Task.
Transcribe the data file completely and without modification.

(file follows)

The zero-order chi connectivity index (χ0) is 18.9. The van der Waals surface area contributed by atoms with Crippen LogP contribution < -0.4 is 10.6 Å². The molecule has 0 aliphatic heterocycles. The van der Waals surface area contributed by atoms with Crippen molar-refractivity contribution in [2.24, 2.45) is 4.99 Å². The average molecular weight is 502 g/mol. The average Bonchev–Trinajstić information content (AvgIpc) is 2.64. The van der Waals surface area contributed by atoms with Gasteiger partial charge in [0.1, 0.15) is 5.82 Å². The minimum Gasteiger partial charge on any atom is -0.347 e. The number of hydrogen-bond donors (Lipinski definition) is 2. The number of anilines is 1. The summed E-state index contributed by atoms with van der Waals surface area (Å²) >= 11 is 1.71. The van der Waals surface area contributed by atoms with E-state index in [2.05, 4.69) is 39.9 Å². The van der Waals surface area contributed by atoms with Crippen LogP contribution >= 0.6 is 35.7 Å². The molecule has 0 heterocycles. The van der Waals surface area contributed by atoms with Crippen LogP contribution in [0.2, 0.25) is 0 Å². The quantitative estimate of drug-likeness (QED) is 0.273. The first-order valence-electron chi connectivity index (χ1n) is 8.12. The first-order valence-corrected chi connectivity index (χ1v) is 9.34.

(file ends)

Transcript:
The zero-order chi connectivity index (χ0) is 18.9. The van der Waals surface area contributed by atoms with Crippen LogP contribution < -0.4 is 10.6 Å². The molecule has 0 aliphatic heterocycles. The van der Waals surface area contributed by atoms with Crippen molar-refractivity contribution in [2.24, 2.45) is 4.99 Å². The average molecular weight is 502 g/mol. The average Bonchev–Trinajstić information content (AvgIpc) is 2.64. The van der Waals surface area contributed by atoms with Gasteiger partial charge in [0.1, 0.15) is 5.82 Å². The minimum Gasteiger partial charge on any atom is -0.347 e. The number of hydrogen-bond donors (Lipinski definition) is 2. The number of anilines is 1. The summed E-state index contributed by atoms with van der Waals surface area (Å²) >= 11 is 1.71. The van der Waals surface area contributed by atoms with E-state index in [2.05, 4.69) is 39.9 Å². The van der Waals surface area contributed by atoms with Crippen LogP contribution >= 0.6 is 35.7 Å². The molecule has 0 heterocycles. The van der Waals surface area contributed by atoms with Crippen LogP contribution in [0.2, 0.25) is 0 Å². The quantitative estimate of drug-likeness (QED) is 0.273. The first-order valence-electron chi connectivity index (χ1n) is 8.12. The first-order valence-corrected chi connectivity index (χ1v) is 9.34.